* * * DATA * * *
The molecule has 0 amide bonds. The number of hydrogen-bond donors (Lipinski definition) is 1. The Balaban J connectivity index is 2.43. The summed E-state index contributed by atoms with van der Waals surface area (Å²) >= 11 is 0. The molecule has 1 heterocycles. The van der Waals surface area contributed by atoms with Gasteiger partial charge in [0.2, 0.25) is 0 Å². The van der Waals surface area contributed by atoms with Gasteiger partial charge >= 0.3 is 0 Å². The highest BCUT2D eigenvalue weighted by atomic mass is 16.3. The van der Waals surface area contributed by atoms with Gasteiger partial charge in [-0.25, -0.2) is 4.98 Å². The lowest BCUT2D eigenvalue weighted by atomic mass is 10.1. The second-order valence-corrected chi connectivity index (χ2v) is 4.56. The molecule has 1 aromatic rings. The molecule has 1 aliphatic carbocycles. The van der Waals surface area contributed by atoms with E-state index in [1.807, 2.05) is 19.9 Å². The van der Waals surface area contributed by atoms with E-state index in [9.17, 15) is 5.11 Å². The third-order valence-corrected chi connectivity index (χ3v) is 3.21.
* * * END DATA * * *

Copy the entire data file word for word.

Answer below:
The molecule has 0 amide bonds. The number of hydrogen-bond donors (Lipinski definition) is 1. The Balaban J connectivity index is 2.43. The summed E-state index contributed by atoms with van der Waals surface area (Å²) >= 11 is 0. The molecule has 1 heterocycles. The van der Waals surface area contributed by atoms with Gasteiger partial charge in [0.2, 0.25) is 0 Å². The van der Waals surface area contributed by atoms with Gasteiger partial charge >= 0.3 is 0 Å². The highest BCUT2D eigenvalue weighted by atomic mass is 16.3. The van der Waals surface area contributed by atoms with Gasteiger partial charge in [-0.25, -0.2) is 4.98 Å². The lowest BCUT2D eigenvalue weighted by atomic mass is 10.1. The second-order valence-corrected chi connectivity index (χ2v) is 4.56. The molecule has 1 aromatic rings. The molecule has 1 aliphatic carbocycles. The van der Waals surface area contributed by atoms with E-state index in [1.807, 2.05) is 19.9 Å². The van der Waals surface area contributed by atoms with E-state index in [9.17, 15) is 5.11 Å². The third-order valence-corrected chi connectivity index (χ3v) is 3.21.